Highlights From the Forum
August 16 through 22, 1999
After having been on many of those 50 expeditions I would put forward that two of the most important qualifications for the team are the ability to be compatible with one another in tough situations and close quarters and dedication to the project. This assumes that all are physically capable of doing what is required of them. As Skeet and Pat have said these operations require a diverse array talents and capabilities. If we had only athletic types that could work all day and barely break into a sweat we probably wouldn't get anywhere. In the last five years TIGHAR has been able to field teams with impressive depth and diversity. At any given time during these expeditions there are at least a dozen things going. Ric can't direct every task, he must delegate the work to the rest of us and act as the team's manager pulling all the components together so that we end up with a cohesive focused operation. You can't imagine how tight and productive one of these teams is until you have seen it.
As far as the team member/sponsor thing goes there is no differentiation once we step onto the plane in LA. There are only team members and we work that way. We are extremely grateful for our sponsors' ability to make an operation like this possible (that goes for all of you out there also). Do they get any slack when it come to work load.....NO! Does Ric take every person that wants to write a check and come along.......no. He interviews and pre qualifies each one and seems to do a pretty good job walking this tightrope.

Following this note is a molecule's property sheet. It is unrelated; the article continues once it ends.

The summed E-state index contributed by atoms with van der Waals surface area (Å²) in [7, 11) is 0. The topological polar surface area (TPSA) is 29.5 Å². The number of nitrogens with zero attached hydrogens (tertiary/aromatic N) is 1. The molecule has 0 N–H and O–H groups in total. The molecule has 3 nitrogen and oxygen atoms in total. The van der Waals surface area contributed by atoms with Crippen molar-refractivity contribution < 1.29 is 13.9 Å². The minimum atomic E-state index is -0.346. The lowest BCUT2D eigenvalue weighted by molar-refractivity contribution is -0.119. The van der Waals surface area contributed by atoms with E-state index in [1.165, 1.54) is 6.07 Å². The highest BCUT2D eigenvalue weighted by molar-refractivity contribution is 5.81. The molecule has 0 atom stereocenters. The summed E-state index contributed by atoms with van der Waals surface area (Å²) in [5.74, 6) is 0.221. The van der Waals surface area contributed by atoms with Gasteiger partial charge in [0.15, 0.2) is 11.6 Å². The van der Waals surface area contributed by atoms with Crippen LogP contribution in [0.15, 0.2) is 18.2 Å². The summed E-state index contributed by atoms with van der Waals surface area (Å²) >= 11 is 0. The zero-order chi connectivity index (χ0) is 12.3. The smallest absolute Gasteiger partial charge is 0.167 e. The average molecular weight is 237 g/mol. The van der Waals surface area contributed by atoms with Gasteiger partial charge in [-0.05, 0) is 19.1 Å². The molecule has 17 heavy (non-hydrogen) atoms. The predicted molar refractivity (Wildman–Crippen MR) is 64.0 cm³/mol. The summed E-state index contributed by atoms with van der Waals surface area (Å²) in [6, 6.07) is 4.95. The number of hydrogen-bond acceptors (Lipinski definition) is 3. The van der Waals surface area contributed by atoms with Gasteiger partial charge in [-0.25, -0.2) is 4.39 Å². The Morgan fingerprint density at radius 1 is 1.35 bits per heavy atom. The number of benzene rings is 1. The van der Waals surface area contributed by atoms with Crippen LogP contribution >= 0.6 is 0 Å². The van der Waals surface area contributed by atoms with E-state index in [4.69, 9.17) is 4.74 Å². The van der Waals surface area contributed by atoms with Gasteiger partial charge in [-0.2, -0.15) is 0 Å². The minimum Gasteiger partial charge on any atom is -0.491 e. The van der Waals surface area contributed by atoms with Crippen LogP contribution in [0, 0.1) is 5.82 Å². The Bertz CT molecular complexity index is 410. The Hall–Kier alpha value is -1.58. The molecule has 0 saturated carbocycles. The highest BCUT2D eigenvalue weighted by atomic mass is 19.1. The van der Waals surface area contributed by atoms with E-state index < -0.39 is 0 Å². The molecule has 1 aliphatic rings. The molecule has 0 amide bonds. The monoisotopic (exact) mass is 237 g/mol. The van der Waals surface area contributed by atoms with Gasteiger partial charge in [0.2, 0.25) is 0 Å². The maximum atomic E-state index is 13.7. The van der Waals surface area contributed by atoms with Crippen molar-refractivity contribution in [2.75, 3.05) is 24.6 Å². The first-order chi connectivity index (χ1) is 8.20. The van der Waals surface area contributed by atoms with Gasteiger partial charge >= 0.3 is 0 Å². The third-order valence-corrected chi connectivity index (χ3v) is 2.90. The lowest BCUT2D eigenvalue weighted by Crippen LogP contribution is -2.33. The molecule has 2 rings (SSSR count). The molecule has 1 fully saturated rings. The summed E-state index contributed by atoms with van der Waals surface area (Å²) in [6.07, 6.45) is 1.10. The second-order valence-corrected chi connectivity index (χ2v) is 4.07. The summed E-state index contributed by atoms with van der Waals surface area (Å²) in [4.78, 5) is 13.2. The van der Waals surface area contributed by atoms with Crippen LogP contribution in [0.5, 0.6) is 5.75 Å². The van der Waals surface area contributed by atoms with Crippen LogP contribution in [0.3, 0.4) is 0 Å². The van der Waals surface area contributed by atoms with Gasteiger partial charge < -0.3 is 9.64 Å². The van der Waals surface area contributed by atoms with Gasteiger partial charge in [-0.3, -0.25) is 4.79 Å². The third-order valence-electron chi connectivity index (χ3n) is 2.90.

I am not sure how much more discussion is warranted on this subject. We field excellent teams that get the work done.
LTM , who loves
I have not paid enough attention to the forum over the last month or so. However, I gleam from the postings that nothing of significance was found on Niku. However, some interesting interviews were made in Fiji. To this is significant criticism of you and the forum in general. The fact is that the thoery which the forum has built up maybe right, maybe wrong or even somewhere in between. However, unless we pursue this thoery, modifiying it according to the evidence which becomes available or even scrapping it if some evidence from an unquestionable source (if there is such a thing) reveals its flaws, we will never know what the truth is. Truth itself is very subjective, and even if you came back with bodies or an electra, there would be no doubt that someone would say that it was all false.
My attitude is quite simple keep pursuing the theory until someone produces evidence that throws it into disarray. To date there has been a lot of criticism, but no real evidence. Best of luck in future expeditions. One day, the fate of AE/FN will reveal themselves.
Thanks David, but let me correct any impression that this year's field work turned up nothing of significance. The Niku Team accomplished exactly what it set out to accomplish -- we conducted a reconnaissance that will allow us to organize and equip Niku IIII so that it stands the best possible chance of finding the conclusive proof we're all seeking. We did not come across the big silver airplane lurking in the bushes, but the Fiji Team uncovered new anecdotal evidence that may explain why and may give us a better idea about where to look for conclusive proof. As we've said a hundred times, anecdotal evidence can not stand by itself, but it can point the way toward hard evidence. I'm very pleased with the results of this summer's work.